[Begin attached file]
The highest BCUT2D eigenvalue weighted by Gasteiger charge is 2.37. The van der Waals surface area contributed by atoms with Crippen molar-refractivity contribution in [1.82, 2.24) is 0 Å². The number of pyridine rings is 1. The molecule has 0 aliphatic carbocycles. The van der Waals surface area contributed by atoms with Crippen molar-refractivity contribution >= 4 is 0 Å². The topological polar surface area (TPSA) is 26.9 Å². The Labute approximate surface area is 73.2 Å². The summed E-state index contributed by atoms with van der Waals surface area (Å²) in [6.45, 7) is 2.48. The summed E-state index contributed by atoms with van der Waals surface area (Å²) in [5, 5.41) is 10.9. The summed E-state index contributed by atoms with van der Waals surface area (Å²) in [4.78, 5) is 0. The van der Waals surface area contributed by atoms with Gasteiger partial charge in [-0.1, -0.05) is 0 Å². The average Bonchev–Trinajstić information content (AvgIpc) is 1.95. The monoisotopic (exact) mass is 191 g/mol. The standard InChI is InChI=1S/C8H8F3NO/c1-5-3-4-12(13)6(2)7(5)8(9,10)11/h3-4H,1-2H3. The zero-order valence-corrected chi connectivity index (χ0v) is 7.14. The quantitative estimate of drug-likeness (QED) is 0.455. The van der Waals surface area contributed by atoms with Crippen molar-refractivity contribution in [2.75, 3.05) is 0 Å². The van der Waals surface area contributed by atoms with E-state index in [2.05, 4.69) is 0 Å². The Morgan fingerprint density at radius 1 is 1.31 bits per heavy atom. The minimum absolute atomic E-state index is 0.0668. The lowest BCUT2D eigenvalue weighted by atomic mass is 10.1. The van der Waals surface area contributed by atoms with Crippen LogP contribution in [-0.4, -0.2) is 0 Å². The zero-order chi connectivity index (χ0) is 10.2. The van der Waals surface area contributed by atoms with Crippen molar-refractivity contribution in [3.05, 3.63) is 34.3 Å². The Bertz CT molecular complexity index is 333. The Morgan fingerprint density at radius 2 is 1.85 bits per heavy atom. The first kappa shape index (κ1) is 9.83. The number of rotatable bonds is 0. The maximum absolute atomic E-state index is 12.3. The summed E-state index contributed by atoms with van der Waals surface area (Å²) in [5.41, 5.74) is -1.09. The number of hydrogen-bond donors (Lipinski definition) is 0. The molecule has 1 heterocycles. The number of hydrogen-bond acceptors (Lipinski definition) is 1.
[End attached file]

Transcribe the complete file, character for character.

The highest BCUT2D eigenvalue weighted by Gasteiger charge is 2.37. The van der Waals surface area contributed by atoms with Crippen molar-refractivity contribution in [1.82, 2.24) is 0 Å². The number of pyridine rings is 1. The molecule has 0 aliphatic carbocycles. The van der Waals surface area contributed by atoms with Crippen molar-refractivity contribution >= 4 is 0 Å². The topological polar surface area (TPSA) is 26.9 Å². The Labute approximate surface area is 73.2 Å². The summed E-state index contributed by atoms with van der Waals surface area (Å²) in [6.45, 7) is 2.48. The summed E-state index contributed by atoms with van der Waals surface area (Å²) in [5, 5.41) is 10.9. The summed E-state index contributed by atoms with van der Waals surface area (Å²) in [4.78, 5) is 0. The van der Waals surface area contributed by atoms with Gasteiger partial charge in [-0.1, -0.05) is 0 Å². The average Bonchev–Trinajstić information content (AvgIpc) is 1.95. The monoisotopic (exact) mass is 191 g/mol. The standard InChI is InChI=1S/C8H8F3NO/c1-5-3-4-12(13)6(2)7(5)8(9,10)11/h3-4H,1-2H3. The zero-order valence-corrected chi connectivity index (χ0v) is 7.14. The quantitative estimate of drug-likeness (QED) is 0.455. The van der Waals surface area contributed by atoms with Crippen molar-refractivity contribution in [2.75, 3.05) is 0 Å². The van der Waals surface area contributed by atoms with E-state index in [2.05, 4.69) is 0 Å². The Morgan fingerprint density at radius 1 is 1.31 bits per heavy atom. The minimum absolute atomic E-state index is 0.0668. The lowest BCUT2D eigenvalue weighted by atomic mass is 10.1. The van der Waals surface area contributed by atoms with Crippen LogP contribution in [-0.4, -0.2) is 0 Å². The zero-order chi connectivity index (χ0) is 10.2. The van der Waals surface area contributed by atoms with Crippen molar-refractivity contribution in [3.05, 3.63) is 34.3 Å². The Bertz CT molecular complexity index is 333. The Morgan fingerprint density at radius 2 is 1.85 bits per heavy atom. The first kappa shape index (κ1) is 9.83. The number of rotatable bonds is 0. The maximum absolute atomic E-state index is 12.3. The summed E-state index contributed by atoms with van der Waals surface area (Å²) in [5.41, 5.74) is -1.09. The number of hydrogen-bond donors (Lipinski definition) is 0. The molecule has 1 heterocycles. The number of hydrogen-bond acceptors (Lipinski definition) is 1.